There is another group of naysayers who say the flu vaccination is not always effective each year. True, the flu vaccine doesn’t work well with the H3N2 virus, but each flu season is more than just one strain. That is why some people who get vaccinated still get sick.

You just don’t know which strain you will be exposed to in any year; there isn’t just one strain circulating. But each year, the developed flu vaccine does protect against three or four different flu viruses.

As a nurse, I, just like each of you, have passed out untold numbers of medications to patients. Why do we feel the need to criticize the science of immunizations, yet act as if the science that produced any of the medications, chemotherapy agents and other treatments is somehow different? It’s not.

What is different is the bias we are allowing — biases that let us justify our actions and biases that satisfy our emotions. In all of this, I am asking that you don’t play Russian roulette with your life and the lives of others. What is more likely to help, if even a little — getting the shot or skipping it altogether?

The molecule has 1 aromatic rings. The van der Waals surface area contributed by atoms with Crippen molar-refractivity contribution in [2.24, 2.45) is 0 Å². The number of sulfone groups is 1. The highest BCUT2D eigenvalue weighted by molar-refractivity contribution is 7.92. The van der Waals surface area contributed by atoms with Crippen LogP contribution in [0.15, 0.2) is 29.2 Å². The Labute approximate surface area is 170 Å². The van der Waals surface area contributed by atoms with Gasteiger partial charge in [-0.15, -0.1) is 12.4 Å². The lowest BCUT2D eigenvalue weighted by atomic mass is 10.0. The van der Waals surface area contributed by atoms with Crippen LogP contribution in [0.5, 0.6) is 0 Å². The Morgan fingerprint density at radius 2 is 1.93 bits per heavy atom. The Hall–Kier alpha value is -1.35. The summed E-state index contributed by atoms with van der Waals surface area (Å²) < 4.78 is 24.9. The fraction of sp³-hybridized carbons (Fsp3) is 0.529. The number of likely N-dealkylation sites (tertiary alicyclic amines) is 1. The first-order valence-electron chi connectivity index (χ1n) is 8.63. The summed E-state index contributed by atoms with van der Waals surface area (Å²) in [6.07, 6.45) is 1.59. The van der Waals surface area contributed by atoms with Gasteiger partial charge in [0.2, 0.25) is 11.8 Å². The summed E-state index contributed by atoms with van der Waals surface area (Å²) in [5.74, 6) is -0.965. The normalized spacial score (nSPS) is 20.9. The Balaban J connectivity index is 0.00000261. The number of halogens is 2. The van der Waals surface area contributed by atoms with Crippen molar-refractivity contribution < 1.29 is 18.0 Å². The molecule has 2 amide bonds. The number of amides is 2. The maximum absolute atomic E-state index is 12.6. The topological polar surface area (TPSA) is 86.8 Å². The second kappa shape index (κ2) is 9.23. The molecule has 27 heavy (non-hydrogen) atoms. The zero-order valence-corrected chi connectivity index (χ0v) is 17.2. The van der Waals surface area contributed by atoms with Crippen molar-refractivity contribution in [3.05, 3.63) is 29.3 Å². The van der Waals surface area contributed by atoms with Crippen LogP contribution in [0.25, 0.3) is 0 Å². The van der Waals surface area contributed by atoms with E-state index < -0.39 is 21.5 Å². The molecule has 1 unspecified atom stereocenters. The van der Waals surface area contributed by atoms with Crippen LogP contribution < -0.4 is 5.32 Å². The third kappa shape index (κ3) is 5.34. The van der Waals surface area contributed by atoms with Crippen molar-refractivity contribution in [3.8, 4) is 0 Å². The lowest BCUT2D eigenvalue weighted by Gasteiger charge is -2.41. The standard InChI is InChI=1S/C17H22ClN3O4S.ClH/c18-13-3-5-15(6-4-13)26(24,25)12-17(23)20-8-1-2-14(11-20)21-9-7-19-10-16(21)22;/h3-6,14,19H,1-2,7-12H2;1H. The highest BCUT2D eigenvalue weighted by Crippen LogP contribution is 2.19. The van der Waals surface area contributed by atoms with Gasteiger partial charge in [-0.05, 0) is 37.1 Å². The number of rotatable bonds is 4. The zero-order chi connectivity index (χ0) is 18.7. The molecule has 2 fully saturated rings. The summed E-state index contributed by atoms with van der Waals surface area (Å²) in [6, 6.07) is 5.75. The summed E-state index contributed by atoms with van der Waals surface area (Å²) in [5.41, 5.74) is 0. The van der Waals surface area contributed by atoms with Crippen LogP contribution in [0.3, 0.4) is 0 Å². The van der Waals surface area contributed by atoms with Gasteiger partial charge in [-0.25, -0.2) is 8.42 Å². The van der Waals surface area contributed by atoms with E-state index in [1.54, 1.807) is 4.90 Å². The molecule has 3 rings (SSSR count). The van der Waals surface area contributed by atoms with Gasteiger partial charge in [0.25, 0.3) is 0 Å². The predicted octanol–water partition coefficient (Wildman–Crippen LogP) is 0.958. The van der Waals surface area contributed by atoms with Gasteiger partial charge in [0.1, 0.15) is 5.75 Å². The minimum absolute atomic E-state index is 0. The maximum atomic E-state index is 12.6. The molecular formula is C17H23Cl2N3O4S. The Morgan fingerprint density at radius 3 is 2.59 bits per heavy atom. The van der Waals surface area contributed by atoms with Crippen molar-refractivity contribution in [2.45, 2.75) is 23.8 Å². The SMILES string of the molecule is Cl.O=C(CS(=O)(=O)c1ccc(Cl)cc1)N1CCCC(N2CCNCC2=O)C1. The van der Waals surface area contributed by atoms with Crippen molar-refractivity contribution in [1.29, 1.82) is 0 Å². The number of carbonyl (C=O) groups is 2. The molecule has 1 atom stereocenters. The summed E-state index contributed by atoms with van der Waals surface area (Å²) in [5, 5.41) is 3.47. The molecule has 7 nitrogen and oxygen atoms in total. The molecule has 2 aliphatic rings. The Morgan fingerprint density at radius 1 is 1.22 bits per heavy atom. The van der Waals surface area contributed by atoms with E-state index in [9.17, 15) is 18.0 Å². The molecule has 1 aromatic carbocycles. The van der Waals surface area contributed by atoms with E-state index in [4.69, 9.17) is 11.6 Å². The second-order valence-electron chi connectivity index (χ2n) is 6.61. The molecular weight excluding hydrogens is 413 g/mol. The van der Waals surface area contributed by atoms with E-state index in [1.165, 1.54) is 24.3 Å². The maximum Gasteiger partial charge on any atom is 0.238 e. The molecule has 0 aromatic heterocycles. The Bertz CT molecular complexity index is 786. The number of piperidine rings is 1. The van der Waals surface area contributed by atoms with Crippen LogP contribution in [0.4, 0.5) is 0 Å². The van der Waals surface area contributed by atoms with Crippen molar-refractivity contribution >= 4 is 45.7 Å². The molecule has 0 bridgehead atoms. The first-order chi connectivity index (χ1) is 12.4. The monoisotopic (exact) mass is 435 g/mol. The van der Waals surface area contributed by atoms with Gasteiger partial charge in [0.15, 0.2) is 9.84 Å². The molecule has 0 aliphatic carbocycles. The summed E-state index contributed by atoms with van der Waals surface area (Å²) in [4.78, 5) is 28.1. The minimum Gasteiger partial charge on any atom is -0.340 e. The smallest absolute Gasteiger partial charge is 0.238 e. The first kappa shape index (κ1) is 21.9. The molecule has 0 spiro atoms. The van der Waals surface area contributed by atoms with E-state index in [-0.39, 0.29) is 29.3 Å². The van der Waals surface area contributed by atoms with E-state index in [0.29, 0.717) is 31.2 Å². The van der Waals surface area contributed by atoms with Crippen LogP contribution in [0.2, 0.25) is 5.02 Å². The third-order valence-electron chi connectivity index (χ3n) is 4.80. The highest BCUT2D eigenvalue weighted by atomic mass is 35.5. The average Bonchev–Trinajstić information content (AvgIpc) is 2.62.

As the flu season slows, what can you still do?

1 – Get vaccinated if you haven’t! The CDC recommends people get vaccinated as long as flu viruses are circulating.

2 – Vaccination is a must for healthcare workers. Wearing a mask? Do you wear one once you leave work, too? Protecting others is not just while at your job, but your community, too. You can pass along the virus before showing symptoms, have respiratory symptoms without a fever or just be a carrier.

3 – Encourage everyone who can get the flu vaccine to get one every year.

4 – Remember, this isn’t just about you, it’s also about protecting others.


Courses related to ‘immunizations and infection control’

CE576: Adult Immunizations
 (1 contact hr)

Vaccine-preventable diseases strike millions of adults annually. Not long ago, what nurses needed to know about immunizations was fairly simple: Infants and young children received the vast majority of vaccines, and adult immunizations could be counted on one hand, with a few fingers left over. Recently, however, the number of recommended immunizations for people of all ages has increased to a level not seen before, and the number of vaccines keeps rising. This module will address various vaccine formulations and indications, and provide resources for healthcare professionals to stay current on vaccine recommendations.

60050: Treating and Preventing Communicable Diseases
(7.9 contact hrs)